Shame On You
For Disagreeing With Me!
This letter is in response to the letter from Christine Lehman, "Troy Dyck's Bizarre Letter," March 26, 2001.
I read the letters Troy wrote and I agree with most everything he said. I also think that Christine Lehman misunderstood everything Troy said.
This is what I think Troy said:
You should hate what is evil about your parents and yourself so that you try to change. However, all have sinned and deserve to go to hell. But because Christians believe that Christ is God and that he came to this world and died on the cross as a sacrifice for the atonement of our sins and that he then rose again, just by believing this and committing our lives to him we now live under God's grace. Therefore, you do not need to beat yourself up over your short comings, or fear eternal damnation. God knows you are a sinner and that you will continue to sin. Christianity is for people who realize they need God in their lives. If you are scared of God because of your sins, then you are not putting your trust in God. The bible says come as you are, so you do not have to get rid of the sin in your life first. God will do that for you if you let him.
This is what I believe Christine wrote:
She believed in God, but was so worried that she was falling short of the glory of God, that she must have been going to hell. So eventually she realized that being a Christian was too stressful and therefore must not be real.
So this is my commentary:
In the article titled "Any Attack On Christianity Seen As Personal" Christine mentions that she was once "born again". The term born again is widely misunderstood and strikes fear in the hearts of non-christians. Let me define it how I see it. Being born again means you trust Christ to be the leader of your life, and so you say goodbye to your sinful ways and hello to what Christ has to offer. In other words you die to your old self and are born into the family of God with Christ as the leader. But to get to the point in your life where you decide that you need Christ, you must first realize that your sins are in fact a burden. Christ said he came to heal the sick. But he can only heal you if you first believe you are sick. Just like a doctor, they sit in their office and wait for people to come to them.
Christine was too afraid to have a personal relationship with Jesus because she kept sinning. In the end she chose her sins over Christ, and denied that she ever needed Christ. This is fine because if she did not believe she needed Christ (or if she did not think she was sick) then Christ was not for her. But at the same time, I do not believe she was ever born again. Because if she was, then she would have remembered the sins that once held her back in life, and she would have remembered the events that led her to give her life over to Christ. Then she would have seen that Christ was in fact helping her to rid herself of her sins.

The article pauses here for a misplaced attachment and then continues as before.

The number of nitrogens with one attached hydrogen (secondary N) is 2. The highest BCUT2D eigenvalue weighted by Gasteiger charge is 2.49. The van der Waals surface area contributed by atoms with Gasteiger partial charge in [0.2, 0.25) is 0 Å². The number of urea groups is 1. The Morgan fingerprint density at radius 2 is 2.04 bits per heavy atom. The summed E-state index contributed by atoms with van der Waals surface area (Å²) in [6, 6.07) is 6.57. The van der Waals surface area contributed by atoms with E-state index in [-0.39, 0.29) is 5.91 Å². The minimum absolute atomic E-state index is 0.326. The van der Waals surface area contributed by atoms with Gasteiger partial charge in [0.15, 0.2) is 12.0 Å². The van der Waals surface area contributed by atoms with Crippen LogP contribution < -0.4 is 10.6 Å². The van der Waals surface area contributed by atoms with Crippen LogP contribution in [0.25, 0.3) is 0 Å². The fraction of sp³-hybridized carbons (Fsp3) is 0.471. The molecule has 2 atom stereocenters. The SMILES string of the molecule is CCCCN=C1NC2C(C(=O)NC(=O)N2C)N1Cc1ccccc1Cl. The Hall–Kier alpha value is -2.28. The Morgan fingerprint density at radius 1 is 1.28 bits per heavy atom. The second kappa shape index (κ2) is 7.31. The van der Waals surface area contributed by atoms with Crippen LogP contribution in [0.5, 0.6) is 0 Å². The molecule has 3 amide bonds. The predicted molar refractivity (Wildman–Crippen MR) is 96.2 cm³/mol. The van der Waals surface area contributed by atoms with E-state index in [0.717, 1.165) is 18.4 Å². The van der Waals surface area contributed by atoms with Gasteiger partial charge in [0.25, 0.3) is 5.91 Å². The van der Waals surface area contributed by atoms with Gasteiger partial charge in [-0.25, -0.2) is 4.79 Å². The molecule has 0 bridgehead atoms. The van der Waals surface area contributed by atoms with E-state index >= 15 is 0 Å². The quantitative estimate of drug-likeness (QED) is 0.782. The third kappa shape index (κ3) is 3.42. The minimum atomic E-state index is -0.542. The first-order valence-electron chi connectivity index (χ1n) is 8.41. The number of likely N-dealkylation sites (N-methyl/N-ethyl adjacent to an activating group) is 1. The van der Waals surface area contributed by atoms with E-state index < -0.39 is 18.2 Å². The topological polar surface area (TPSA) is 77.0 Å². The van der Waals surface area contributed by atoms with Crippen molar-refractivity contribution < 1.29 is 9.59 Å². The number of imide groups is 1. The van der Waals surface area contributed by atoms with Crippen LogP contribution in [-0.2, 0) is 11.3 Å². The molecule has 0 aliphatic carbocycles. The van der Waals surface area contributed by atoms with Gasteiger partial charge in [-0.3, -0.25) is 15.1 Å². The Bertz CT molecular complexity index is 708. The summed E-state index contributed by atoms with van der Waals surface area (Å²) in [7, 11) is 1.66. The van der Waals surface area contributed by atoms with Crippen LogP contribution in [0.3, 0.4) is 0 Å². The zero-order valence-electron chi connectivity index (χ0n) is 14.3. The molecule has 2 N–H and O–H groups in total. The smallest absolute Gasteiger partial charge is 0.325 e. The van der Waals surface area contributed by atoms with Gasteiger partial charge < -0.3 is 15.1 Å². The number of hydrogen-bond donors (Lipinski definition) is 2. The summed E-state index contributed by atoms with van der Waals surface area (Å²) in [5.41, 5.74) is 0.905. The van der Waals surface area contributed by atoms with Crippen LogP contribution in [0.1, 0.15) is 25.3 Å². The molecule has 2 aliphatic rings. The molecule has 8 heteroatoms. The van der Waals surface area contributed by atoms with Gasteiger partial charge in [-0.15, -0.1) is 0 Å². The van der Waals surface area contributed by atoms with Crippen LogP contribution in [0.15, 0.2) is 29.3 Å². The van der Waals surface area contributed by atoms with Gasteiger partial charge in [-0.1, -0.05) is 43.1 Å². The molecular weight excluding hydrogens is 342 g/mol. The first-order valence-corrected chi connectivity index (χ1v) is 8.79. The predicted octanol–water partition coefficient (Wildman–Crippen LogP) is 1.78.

Also if Christine was evengelical then she also believed in a personal relationship with Christ. She obviously did not know what that meant, because if she did she would have also treated Christ just as she did one of her friends. As someone who helps her through life, and is there is good times and bad. She would have also known that Christ loves her no matter what she does. Because of these reasons I do not believe Christine understands what being born again is. Instead she has this view that Christians have to act a certain way and that they can not have their own personality. And that they have to dress up on Sundays. Well fuck that. Being a Christian is knowing that Christ died for me, and that I do not deserve Christ's love and I do not deserve Christ's rewards, but I am getting it anyway. Its a free gift, I don't have to do anything for it, its just sitting there waiting for me to take it. It does not mean I will be made perfect, nor does it mean that I think I am better than anyone else. In fact I think everyone is equal and I just so happen to have found Jesus on my walk through life, and now I am humbled by the fact that I don't deserve Jesus' love. But I'll take it, because its better than what I was doing before. So now I feel like doing something good for someone in the name of Jesus, because of the humbleness I feel. But I also know in the back of my mind that many Christians have been very hypocritical, so I will try to set a better example.